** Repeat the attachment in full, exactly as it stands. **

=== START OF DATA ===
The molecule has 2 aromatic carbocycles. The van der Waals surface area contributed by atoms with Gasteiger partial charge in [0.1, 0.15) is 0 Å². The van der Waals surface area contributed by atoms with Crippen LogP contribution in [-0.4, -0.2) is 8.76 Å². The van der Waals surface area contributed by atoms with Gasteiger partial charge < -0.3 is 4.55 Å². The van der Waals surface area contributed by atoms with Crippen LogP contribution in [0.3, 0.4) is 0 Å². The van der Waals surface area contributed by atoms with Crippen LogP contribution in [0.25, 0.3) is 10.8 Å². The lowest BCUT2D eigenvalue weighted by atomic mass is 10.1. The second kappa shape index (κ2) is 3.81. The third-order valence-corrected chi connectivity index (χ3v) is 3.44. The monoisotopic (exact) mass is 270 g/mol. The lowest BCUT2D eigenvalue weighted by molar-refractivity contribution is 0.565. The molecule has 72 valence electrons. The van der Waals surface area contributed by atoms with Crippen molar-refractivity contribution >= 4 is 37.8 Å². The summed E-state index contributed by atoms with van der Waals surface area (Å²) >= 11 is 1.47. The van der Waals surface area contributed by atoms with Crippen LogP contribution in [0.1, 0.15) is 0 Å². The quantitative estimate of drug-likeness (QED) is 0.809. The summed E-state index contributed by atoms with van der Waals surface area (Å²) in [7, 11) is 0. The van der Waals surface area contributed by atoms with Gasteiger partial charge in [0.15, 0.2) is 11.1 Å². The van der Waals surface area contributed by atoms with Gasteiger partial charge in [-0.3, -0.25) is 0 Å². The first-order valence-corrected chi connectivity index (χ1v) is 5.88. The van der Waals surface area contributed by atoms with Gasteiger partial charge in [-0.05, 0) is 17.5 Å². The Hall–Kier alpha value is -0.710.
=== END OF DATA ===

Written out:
The molecule has 2 aromatic carbocycles. The van der Waals surface area contributed by atoms with Gasteiger partial charge in [0.1, 0.15) is 0 Å². The van der Waals surface area contributed by atoms with Crippen LogP contribution in [-0.4, -0.2) is 8.76 Å². The van der Waals surface area contributed by atoms with Gasteiger partial charge < -0.3 is 4.55 Å². The van der Waals surface area contributed by atoms with Crippen LogP contribution in [0.3, 0.4) is 0 Å². The van der Waals surface area contributed by atoms with Crippen LogP contribution in [0.25, 0.3) is 10.8 Å². The lowest BCUT2D eigenvalue weighted by atomic mass is 10.1. The second kappa shape index (κ2) is 3.81. The third-order valence-corrected chi connectivity index (χ3v) is 3.44. The monoisotopic (exact) mass is 270 g/mol. The lowest BCUT2D eigenvalue weighted by molar-refractivity contribution is 0.565. The molecule has 72 valence electrons. The van der Waals surface area contributed by atoms with Crippen molar-refractivity contribution >= 4 is 37.8 Å². The summed E-state index contributed by atoms with van der Waals surface area (Å²) >= 11 is 1.47. The van der Waals surface area contributed by atoms with Crippen LogP contribution in [0.1, 0.15) is 0 Å². The quantitative estimate of drug-likeness (QED) is 0.809. The summed E-state index contributed by atoms with van der Waals surface area (Å²) in [7, 11) is 0. The van der Waals surface area contributed by atoms with Gasteiger partial charge in [0.15, 0.2) is 11.1 Å². The van der Waals surface area contributed by atoms with Gasteiger partial charge in [-0.3, -0.25) is 0 Å². The first-order valence-corrected chi connectivity index (χ1v) is 5.88. The van der Waals surface area contributed by atoms with Gasteiger partial charge in [-0.05, 0) is 17.5 Å². The Hall–Kier alpha value is -0.710.